Have you ever sent an exciting and important package off in the mail – but it never got to its destination? ‘Packets’ of data travelling through networks, and those systems and people on the other end eagerly relying on their arrival, also encounter a similarly disappointing phenomenon all too often. In the data tech world, we call it network packet loss.
When it occurs with a package in the mail, it obviously ruins some plans. Perhaps it was parts for your broken computer, or running shoes to get your new fitness regime underway. Again, it’s a similar story when packet loss occurs – but the impact can be even greater. We’re talking network or service speed disruptions or in many cases even a catastrophic loss of connectivity, especially when that packet was an important link in the real-time chain of video, audio or gaming processing.
So even though network packet loss is to be expected from time to time, what causes this phenomenon to be really disruptive?
Just like when a busy road gets clogged up at peak hour, the same happens within data networks that can only handle a certain capacity. It’s normal for packets – just like cars – to have to patiently wait in the queue, but within a network, the packets can be disregarded or lost altogether when the congestion gets out of hand. Mercifully, modern applications are getting better and better at reuniting these disoriented packets with their destinations, often by controlling the transfer speeds to manageable levels.
Similarly, if that package in the mail has not been addressed correctly, the mail service may struggle to know what to do with it. In the world of software, we call this a ‘bug’, and it occurs most commonly when programs or updates have not been rigorously tested. A simple reboot can sometimes fix the problem, but a software patch is a better long-term solution.
But sometimes, the data or software itself isn’t the problem – it’s the real-life hardware that is causing the glitch. We’re talking about things like network switches, routers but also firewalls that either go wrong over time or become outdated. If the network packet loss becomes worse over time or crops up a long time after the network hardware last got some attention, new or updated hardware can often solve the issue by coping better with the demands put upon them.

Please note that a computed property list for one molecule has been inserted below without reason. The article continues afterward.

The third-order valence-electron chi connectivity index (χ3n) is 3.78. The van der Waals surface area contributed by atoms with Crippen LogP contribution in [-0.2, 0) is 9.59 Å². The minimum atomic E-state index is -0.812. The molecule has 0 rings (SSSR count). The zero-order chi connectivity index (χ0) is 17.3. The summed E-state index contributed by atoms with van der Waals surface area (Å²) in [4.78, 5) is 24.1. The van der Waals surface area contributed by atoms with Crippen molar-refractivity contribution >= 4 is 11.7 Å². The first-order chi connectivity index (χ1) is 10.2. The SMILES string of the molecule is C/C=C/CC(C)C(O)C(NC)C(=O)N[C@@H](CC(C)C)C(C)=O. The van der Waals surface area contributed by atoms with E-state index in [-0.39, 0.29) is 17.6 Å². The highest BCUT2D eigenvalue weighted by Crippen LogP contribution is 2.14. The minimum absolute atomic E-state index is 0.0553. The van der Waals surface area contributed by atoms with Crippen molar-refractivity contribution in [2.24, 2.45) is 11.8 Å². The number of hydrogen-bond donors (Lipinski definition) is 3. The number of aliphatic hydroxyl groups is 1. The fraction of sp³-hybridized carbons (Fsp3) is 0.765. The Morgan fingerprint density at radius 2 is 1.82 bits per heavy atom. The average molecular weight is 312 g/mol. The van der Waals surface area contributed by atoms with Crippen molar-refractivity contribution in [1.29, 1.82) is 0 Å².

While the network packet loss causes listed above aren’t too scary for those in the know, security breaches are a different matter. For instance, more and more deliberate breaches known as ‘panic drop attacks’ have been occurring in recent years, in which a hacker instructs your router to lose those packets on purpose. If your packet loss is very obvious or sudden, these sorts of attacks can be the cause, so it’s always wise to ensure your firewall, security software and disaster recovery plan are all up to date.
But sometimes, there is nothing wrong with the network itself – it’s just that the actual connection isn’t reliable. We’re not necessarily talking about a loose wire, but the fact that a wire isn’t being used at all! Wireless networks can suffer from radio frequency interference and weak signals, but packet loss in these instances can be tracked and then minimised with tools like WIFI analysers and heat maps.
The final word: Don’t lose your packets!
Just as lost mail can be extremely frustrating, packet loss can really disrupt your network activities. But while a lost pair of running shoes and some network glitches are inevitable in the man-made world, it is possible to minimise packet loss through a process of prevention, detection and troubleshooting.